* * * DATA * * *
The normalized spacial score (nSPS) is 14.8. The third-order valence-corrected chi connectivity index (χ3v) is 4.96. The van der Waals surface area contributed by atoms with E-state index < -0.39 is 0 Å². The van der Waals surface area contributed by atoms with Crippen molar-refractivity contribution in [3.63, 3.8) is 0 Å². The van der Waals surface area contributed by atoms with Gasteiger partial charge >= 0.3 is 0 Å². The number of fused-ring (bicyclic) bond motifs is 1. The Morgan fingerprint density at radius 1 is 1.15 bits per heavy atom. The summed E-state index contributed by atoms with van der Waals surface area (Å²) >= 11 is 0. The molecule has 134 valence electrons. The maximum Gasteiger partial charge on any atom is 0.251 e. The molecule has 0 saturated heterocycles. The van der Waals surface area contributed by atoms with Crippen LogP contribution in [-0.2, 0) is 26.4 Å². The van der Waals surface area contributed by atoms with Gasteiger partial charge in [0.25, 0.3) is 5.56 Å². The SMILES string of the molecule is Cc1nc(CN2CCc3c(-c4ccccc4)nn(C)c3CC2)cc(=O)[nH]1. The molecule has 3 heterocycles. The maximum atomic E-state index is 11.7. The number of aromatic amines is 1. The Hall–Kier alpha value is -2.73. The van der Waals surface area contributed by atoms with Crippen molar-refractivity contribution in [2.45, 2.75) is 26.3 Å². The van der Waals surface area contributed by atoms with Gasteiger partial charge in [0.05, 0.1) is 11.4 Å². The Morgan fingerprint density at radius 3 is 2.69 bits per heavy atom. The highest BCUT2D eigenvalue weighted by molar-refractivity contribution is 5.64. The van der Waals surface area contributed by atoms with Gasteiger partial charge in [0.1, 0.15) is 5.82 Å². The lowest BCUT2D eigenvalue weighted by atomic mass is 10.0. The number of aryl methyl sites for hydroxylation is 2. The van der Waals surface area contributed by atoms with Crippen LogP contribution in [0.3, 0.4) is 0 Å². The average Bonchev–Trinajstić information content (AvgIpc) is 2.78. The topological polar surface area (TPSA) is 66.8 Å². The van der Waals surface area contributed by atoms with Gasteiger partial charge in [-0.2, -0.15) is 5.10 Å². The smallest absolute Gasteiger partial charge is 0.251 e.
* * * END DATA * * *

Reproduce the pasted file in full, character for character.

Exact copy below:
The normalized spacial score (nSPS) is 14.8. The third-order valence-corrected chi connectivity index (χ3v) is 4.96. The van der Waals surface area contributed by atoms with E-state index < -0.39 is 0 Å². The van der Waals surface area contributed by atoms with Crippen molar-refractivity contribution in [3.63, 3.8) is 0 Å². The van der Waals surface area contributed by atoms with Gasteiger partial charge >= 0.3 is 0 Å². The number of fused-ring (bicyclic) bond motifs is 1. The Morgan fingerprint density at radius 1 is 1.15 bits per heavy atom. The summed E-state index contributed by atoms with van der Waals surface area (Å²) >= 11 is 0. The molecule has 134 valence electrons. The maximum Gasteiger partial charge on any atom is 0.251 e. The molecule has 0 saturated heterocycles. The van der Waals surface area contributed by atoms with Crippen LogP contribution in [-0.2, 0) is 26.4 Å². The van der Waals surface area contributed by atoms with Gasteiger partial charge in [0.25, 0.3) is 5.56 Å². The SMILES string of the molecule is Cc1nc(CN2CCc3c(-c4ccccc4)nn(C)c3CC2)cc(=O)[nH]1. The molecule has 3 heterocycles. The maximum atomic E-state index is 11.7. The number of aromatic amines is 1. The Hall–Kier alpha value is -2.73. The van der Waals surface area contributed by atoms with Crippen molar-refractivity contribution in [2.45, 2.75) is 26.3 Å². The van der Waals surface area contributed by atoms with Gasteiger partial charge in [0.05, 0.1) is 11.4 Å². The Morgan fingerprint density at radius 3 is 2.69 bits per heavy atom. The highest BCUT2D eigenvalue weighted by molar-refractivity contribution is 5.64. The van der Waals surface area contributed by atoms with Gasteiger partial charge in [0.1, 0.15) is 5.82 Å². The lowest BCUT2D eigenvalue weighted by atomic mass is 10.0. The number of aryl methyl sites for hydroxylation is 2. The van der Waals surface area contributed by atoms with Crippen LogP contribution in [0.3, 0.4) is 0 Å². The average Bonchev–Trinajstić information content (AvgIpc) is 2.78. The topological polar surface area (TPSA) is 66.8 Å². The van der Waals surface area contributed by atoms with Gasteiger partial charge in [-0.2, -0.15) is 5.10 Å². The smallest absolute Gasteiger partial charge is 0.251 e.